I grew up in South Africa, with Afrikaans as a first language, always being informed about my Dutch ancestry, but never having had the opportunity to visit the Netherlands, I was simply elated when I got an invite to present at the Vision 2017 Congress, held in Den Haag, at the end of June.
I grew up in South Africa and then, 20 years ago, I immigrated to New Zealand with my family.
I was born with a degenerative eye condition that means to me being totally blind as an adult.
I am now the Treasurer of the World Blind Union (WBU), a world-wide advocacy and capacity building organisation, representing the 285 million blind and vision impaired persons from across the world.
My job in NZ entails working for local government in the field of accessibility and my WBU work also span areas of accessibility to the built environment and transport.
So, when I realised I was going to present on accessibility issues at the Vision 2017 Conference, planned for Den Haag at the end of June this year, I was so excited, just to see what it would be like to visit the country of my ancestors for the first time.
A friend of mine, Mireille Vreeburg, originally from the Netherlands but residing in Auckland, New Zealand, as I do now, recommended that I check out http://www.accessibletravelnl.com to ensure that I experience appropriate, accessible experiences while in the Netherlands.
So, I emailed email@example.com asking them what I could be expecting.
In South Africa we grew up, experiencing Dutch cheeses such as Gouda and so I thought, when I saw that the Gouda Cheese Market could be an option to visit, that would be just the experience for me to sign up to.
It worked like clock-work. I emailed firstname.lastname@example.org and they’ve arranged for me to visit the Gouda Cheese Market in an inclusive fashion.
They got me picked up from my hotel in Den Haag in the morning, and I then met up with a personal tour guide, Pita Dekker, from Gouda Gide Gilden when I reached Gouda.
Pita knew how to sighted guide blind persons and she audio described everything, content of stalls as well as market activities.
She prepared some of the stall holders before-hand, preparing them for my visit so that I could experience it all hands-on, from how cheese is being prepared, the art of making the traditional white pipes, “wit pype”, being able to touch the horses that drawn the carts filled with large, golden cheese wheels, to describing the history of how Gouda got its town rights and how civilians had to survive following the Napoleonic wars after 1810, etc.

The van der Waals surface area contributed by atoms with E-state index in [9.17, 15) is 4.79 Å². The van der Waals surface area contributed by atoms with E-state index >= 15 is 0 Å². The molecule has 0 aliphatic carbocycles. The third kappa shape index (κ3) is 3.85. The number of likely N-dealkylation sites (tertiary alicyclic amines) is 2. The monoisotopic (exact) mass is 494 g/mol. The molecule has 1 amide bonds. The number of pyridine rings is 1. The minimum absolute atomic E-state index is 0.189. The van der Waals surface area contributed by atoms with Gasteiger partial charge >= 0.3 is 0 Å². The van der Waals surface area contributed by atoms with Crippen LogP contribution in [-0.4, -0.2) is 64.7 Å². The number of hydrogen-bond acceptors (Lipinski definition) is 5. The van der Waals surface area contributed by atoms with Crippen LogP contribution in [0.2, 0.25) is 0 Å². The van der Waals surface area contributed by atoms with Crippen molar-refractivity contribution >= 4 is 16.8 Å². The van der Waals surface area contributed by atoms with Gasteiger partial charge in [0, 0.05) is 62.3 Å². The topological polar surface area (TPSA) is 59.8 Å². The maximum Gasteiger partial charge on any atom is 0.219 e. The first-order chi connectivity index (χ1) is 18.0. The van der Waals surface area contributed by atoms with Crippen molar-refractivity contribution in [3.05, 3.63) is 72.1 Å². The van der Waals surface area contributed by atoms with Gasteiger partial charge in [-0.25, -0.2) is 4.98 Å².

It was so surreal, me being able to understand the Dutch language spoken by Pita and others. I’ve never been to the Netherlands, but, having Afrikaans as a mother tongue , I could understand most of what was being said.
I was finally able to visit a tour site on my own without having to ask others to accompany me to support me, as the service I received was inclusive and accessible.
Then, of course there was the traditional Gouda stroop wafelen or cyrip waffels. I tasted freshly made stroop wafelen and bought some to bring back to New Zealand.
The history of why the Gouda community resorted to living on stroop wafelen was so sentimental.
There was a church and warehouse in the middle of the market like in the middle of a church plaine or town. It was awesome going there and being able to look at Gouda Delft hands-on, and I also loved just hearing the voices of the cheese auctioneers, pretending to raffle of there beautiful cheese wheels as they would have done centuries ago.
At the end of my visit, a taxi took me back to Den Haag so that I could pack my bags with my beautiful Gouda Market souvenirs to travel home to Auckland, New Zealand.
I can really recommend this trip, not just from a blind person’s accessible point of view, but in the broadest sense of the experience. The generosity and sense of inclusion was just so overwhelming.
I’m now back at home in Auckland, with bits and pieces of the Netherlands, for me to touch and ponder and that will spark memories. The clogs, white pipes and delft ware, just to name so examples are just so…how can I put it, haven’t got the words.
Many persons live off photos and visual images – well, I certainly got my tactile and sensory impressions and memories of Gouda and the service of Accessibletravelnl.com right here with me.
Photo source: 'T Kaaswinkeltje, website VVV Gouda, retrieved on 07-09-2017.